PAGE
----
It's Bush Sr. vs Bush Jr. in Allen/Webb Race

In Virginia, key Senate race is dead even.

| Mon Oct. 16, 2006 2:00 AM EDT

WASHINGTON—Jim Webb, the Vietnam vet and Reagan's former Secretary of the Navy, who is tied in the key Virginia Senate race, is arguing for a negotiated settlement in Iraq. George Allen, his Republican competitor, echoes Bush on the subject. Webb seems to think a settlement might be arranged by Jim Baker, secretary of state to Bush senior. He spoke Sunday night at a meeting of Arab Americans organized by the Arab American Institute, at Tyson’s Corner in northern Virginia.

In other words, the Democratic candidate is basically siding with elements of the elder Bush’s political entourage in an effort to extricate Junior from the mess he got himself into. So, in one sense, the Virginia Senate race pits old man Bush against his eldest son: Republican against Republican, with Allen, the conservative GOP favorite for the 2008 presidential nomination, looking more and more like the son’s puppet.

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Baker is a long time Texas intimate of the Bush family. He currently is working through an Iraq Study Group to see what can be done to sort out the mess. Baker is supported by the President, but pretty clearly represents the political inclinations and diplomatic stance of the senior Bush. At the end of the Persian Gulf war, the former President and his advisors had little appetite for marching into Baghdad and overthrowing Saddam. In fact, they gave tacit approval to Saddam’s vicious attacks on the Shia in the south. And, of course, before that, when Bush senior was vice president under Reagan the GOP hierarchy had backed Saddam in his bloody war with Iran—a war in which Reagan dispatched Donald Rumsfeld as a special liaison to work out a supportive relationship with Saddam. Needless to say, it would be most embarrassing if the details of the Bush backing for Saddam and Rumsfeld’s role were to be aired in Saddam’s trial.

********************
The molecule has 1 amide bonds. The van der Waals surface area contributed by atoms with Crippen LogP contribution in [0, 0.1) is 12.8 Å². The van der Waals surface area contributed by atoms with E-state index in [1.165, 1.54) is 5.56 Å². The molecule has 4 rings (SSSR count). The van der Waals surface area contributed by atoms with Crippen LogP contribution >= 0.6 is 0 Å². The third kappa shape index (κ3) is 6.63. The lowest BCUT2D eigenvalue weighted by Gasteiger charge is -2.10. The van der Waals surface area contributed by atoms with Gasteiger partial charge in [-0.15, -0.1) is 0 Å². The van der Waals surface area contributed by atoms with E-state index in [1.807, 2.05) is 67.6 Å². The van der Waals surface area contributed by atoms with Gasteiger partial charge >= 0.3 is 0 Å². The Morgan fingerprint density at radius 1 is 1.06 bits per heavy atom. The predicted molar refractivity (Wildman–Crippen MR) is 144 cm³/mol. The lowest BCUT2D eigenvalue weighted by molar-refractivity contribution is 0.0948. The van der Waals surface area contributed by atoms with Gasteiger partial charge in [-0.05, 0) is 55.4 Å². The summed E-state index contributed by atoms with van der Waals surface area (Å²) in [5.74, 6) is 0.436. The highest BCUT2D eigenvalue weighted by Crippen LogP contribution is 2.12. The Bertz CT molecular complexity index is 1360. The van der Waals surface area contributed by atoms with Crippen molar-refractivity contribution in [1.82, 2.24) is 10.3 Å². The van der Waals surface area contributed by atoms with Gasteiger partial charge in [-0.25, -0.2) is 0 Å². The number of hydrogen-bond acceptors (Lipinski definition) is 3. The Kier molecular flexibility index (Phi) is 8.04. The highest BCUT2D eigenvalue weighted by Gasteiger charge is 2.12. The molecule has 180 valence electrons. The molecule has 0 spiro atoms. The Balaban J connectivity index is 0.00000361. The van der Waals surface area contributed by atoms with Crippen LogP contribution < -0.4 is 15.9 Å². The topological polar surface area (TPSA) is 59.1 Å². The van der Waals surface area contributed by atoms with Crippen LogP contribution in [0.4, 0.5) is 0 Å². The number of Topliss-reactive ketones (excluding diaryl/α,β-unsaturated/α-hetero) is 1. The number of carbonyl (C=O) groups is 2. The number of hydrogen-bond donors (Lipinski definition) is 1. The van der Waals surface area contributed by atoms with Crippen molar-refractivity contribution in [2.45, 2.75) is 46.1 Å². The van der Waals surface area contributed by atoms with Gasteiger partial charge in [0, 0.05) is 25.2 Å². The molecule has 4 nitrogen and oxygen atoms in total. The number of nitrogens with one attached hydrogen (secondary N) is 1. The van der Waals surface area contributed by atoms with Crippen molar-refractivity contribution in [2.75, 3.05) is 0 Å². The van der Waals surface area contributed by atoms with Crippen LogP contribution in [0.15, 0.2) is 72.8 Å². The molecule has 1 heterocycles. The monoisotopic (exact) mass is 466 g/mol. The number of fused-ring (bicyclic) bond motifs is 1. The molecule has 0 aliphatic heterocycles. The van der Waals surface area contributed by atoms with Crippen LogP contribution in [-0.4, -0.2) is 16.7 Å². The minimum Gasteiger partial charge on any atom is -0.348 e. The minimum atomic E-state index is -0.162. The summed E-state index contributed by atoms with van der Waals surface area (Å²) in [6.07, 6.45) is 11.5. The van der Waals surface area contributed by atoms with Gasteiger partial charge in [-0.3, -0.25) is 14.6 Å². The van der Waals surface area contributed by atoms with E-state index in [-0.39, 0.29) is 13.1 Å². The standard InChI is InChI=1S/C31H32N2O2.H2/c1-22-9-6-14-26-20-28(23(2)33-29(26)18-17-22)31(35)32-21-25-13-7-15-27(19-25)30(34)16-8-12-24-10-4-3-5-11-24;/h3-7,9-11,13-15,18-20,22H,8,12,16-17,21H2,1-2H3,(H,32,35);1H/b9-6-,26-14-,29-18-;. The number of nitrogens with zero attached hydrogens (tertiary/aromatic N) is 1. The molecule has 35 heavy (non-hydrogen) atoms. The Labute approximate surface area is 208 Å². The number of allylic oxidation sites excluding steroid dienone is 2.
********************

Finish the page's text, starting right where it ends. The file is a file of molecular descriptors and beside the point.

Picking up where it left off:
In his speech to the Arab American Institute and the Arab American Council, Webb denounced stereotyping of the Arab culture. His military career behind him, Webb now describes himself as a journalist and novelist. He has a son serving in Iraq with the Marines. “I was an early warning voice a while before we went into Iraq that strategically, this was a terrible error,” Webb said last night. “I have been saying for more than two years something very similar to what Secretary Jim Baker finally said last weekend, that we must push for a diplomatic solution.” He said he would support proposals made by the Iraq Study Group if elected.

Webb sidesteps the Palestinian question, “In my view we must have a recognition of the right of Israel to exist but we also must deal fairly with the issues around it,” he said. “I will work to do both.”

Allen had been invited to speak at the meeting, but he didn't show up. Joy Khalil Juwienat was disappointed Allen had not come. She is a long time Republican voter who had supported Bush in both campaigns. She has decided to vote against Allen because of Iraq. “I want this administration out of office as quick as it can possibly happen and I want to vote out anyone that supports [President Bush on Iraq],” said Juwienat. “And this includes Allen who didn’t even bother to send a surrogate let alone show up himself.”

A Washington Post poll Sunday has Allen and Webb tied in the crucial Virginia senate race, with Allen running behind the Democrat in the populous suburbs outside Washington. But Allen is popular across the state. He is well known and in general well liked. His Macaca remark doesn’t appear to have made much difference with the voters. Oddly, when it comes to women, who usually support Democrats in Virginia, Allen’s approval rating is two points higher than Webb’s.

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